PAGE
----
Monday night I ducked into the city to see Pete ever so briefly before he flew to Berlin -- had drinks & dinner with him and his friend Dan, with Maddie joining us for part of the proceedings. I forget already the name of the fancy-ish pizza spot we went to on First Avenue. Beers were at the quasi beer garden Zum Schneider, which I can tell you (based on a different excursion there earlier this summer with Andy and Lisa) is even better when you order a huge pork dish.

I'm hoping to push myself into the habit of writing more, once again. Even casually it's an inertial phenomenon somehow.


Pete is, I think, getting himself settled in Berlin for the next couple of months, so it falls to me to tease this here: In his "Culturology" column at his college chum Nick's AudioShocker site, Pete is running a short story I wrote for him a couple of months ago, "Super Foot to Head". It's going in two parts; part one is up today, with part two following, I guess, next week.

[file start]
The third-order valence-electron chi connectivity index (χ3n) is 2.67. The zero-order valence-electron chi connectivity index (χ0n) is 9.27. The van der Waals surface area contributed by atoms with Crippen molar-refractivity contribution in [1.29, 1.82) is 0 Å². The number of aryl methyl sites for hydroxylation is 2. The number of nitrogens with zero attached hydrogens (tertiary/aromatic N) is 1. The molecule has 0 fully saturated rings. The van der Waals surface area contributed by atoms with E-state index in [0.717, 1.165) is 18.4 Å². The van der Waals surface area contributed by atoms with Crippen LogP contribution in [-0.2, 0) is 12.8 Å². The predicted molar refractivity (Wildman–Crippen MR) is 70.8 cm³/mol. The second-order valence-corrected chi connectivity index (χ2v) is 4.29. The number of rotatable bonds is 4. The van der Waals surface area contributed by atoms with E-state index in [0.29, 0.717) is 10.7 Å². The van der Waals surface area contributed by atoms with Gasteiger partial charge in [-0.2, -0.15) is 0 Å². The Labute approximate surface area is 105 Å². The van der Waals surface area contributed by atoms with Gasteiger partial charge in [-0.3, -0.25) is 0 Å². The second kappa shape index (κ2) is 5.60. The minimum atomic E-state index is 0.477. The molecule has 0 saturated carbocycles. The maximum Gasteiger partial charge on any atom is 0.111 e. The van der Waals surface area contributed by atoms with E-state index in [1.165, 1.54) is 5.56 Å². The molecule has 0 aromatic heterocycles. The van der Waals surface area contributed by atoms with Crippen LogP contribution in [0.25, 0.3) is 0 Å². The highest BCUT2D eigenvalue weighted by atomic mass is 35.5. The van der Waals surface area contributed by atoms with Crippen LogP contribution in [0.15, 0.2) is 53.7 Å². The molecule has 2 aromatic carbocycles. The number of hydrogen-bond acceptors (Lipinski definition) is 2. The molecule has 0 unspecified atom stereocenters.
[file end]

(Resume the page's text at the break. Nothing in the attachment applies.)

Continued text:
Pete gives some introductory background, but briefly: Pete came to Pittsburgh over Memorial Day weekend with a pile of short stories to grade for the intro to creative writing course he was teaching. He mentioned one, about a mixed martial arts tournament, called "Foot to Head", which I thought was an awesome title for a short story to have. So a couple weeks later I wrote him my own intro-to-creative-writing-style story about an MMA fighter, to try to do justice to the title.

A representative sample:

like i said before, the other guys short story about me was Foot To Head, i dont know why he named it that. maybe because of fighter energy flowing all the way up my body from my foot to my head or something. what i do know is this short story is Super Foot To Head because of the incredibly powerful way i put my foot to that guys head in the alley. imagine if you put three pounds of medium rare ground beef in a hollowed out honeydew melon and then shot it with a shotgun. IT WAS EPIC. when it was over i was just standing at the end of the alley breathing with busted up head meat dripping off my shirt, i was so much in the fighter zone. i looked at my watch, i had seven minutes left til the match. it was just the beginning.

Pete and then Nick liked it sufficiently well to upgrade it from "bizarre joke e-mail from sibling" to "something on the Internet". I hope that other fans of the SERIOUSLY HARDCORE will enjoy it as well.

Monday, August 02, 2010

Poems on the Internet

Poems by Pete, on the internet: here.